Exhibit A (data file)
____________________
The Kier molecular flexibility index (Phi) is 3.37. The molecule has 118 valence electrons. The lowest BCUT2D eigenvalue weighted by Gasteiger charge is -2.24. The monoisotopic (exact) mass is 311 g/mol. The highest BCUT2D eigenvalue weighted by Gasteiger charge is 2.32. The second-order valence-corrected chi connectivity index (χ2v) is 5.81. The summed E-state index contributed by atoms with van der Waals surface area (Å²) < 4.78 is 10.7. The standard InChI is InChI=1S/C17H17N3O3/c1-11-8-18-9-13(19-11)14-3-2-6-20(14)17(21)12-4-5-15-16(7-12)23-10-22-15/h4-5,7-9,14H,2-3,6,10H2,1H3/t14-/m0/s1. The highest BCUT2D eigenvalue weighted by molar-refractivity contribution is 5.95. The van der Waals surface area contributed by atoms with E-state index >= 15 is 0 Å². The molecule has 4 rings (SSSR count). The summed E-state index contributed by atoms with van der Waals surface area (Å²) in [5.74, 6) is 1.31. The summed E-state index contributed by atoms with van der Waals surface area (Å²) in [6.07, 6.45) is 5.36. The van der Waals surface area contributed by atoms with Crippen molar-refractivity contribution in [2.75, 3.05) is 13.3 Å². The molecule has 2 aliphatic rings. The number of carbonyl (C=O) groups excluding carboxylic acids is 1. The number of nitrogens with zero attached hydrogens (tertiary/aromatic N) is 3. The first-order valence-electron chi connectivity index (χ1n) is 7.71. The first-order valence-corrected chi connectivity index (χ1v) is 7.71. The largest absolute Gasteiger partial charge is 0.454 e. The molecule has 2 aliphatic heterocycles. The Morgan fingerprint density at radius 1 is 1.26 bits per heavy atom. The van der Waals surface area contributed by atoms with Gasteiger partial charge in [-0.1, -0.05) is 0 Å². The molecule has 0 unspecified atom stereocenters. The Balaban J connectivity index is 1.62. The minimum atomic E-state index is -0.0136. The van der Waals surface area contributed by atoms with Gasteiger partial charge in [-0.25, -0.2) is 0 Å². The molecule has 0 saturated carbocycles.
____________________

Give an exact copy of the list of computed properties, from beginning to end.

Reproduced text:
The Kier molecular flexibility index (Phi) is 3.37. The molecule has 118 valence electrons. The lowest BCUT2D eigenvalue weighted by Gasteiger charge is -2.24. The monoisotopic (exact) mass is 311 g/mol. The highest BCUT2D eigenvalue weighted by Gasteiger charge is 2.32. The second-order valence-corrected chi connectivity index (χ2v) is 5.81. The summed E-state index contributed by atoms with van der Waals surface area (Å²) < 4.78 is 10.7. The standard InChI is InChI=1S/C17H17N3O3/c1-11-8-18-9-13(19-11)14-3-2-6-20(14)17(21)12-4-5-15-16(7-12)23-10-22-15/h4-5,7-9,14H,2-3,6,10H2,1H3/t14-/m0/s1. The highest BCUT2D eigenvalue weighted by molar-refractivity contribution is 5.95. The van der Waals surface area contributed by atoms with E-state index >= 15 is 0 Å². The molecule has 4 rings (SSSR count). The summed E-state index contributed by atoms with van der Waals surface area (Å²) in [5.74, 6) is 1.31. The summed E-state index contributed by atoms with van der Waals surface area (Å²) in [6.07, 6.45) is 5.36. The van der Waals surface area contributed by atoms with Crippen molar-refractivity contribution in [2.75, 3.05) is 13.3 Å². The molecule has 2 aliphatic rings. The number of carbonyl (C=O) groups excluding carboxylic acids is 1. The number of nitrogens with zero attached hydrogens (tertiary/aromatic N) is 3. The first-order valence-electron chi connectivity index (χ1n) is 7.71. The first-order valence-corrected chi connectivity index (χ1v) is 7.71. The largest absolute Gasteiger partial charge is 0.454 e. The molecule has 2 aliphatic heterocycles. The Morgan fingerprint density at radius 1 is 1.26 bits per heavy atom. The van der Waals surface area contributed by atoms with Gasteiger partial charge in [-0.1, -0.05) is 0 Å². The molecule has 0 unspecified atom stereocenters. The Balaban J connectivity index is 1.62. The minimum atomic E-state index is -0.0136. The van der Waals surface area contributed by atoms with Gasteiger partial charge in [-0.25, -0.2) is 0 Å². The molecule has 0 saturated carbocycles.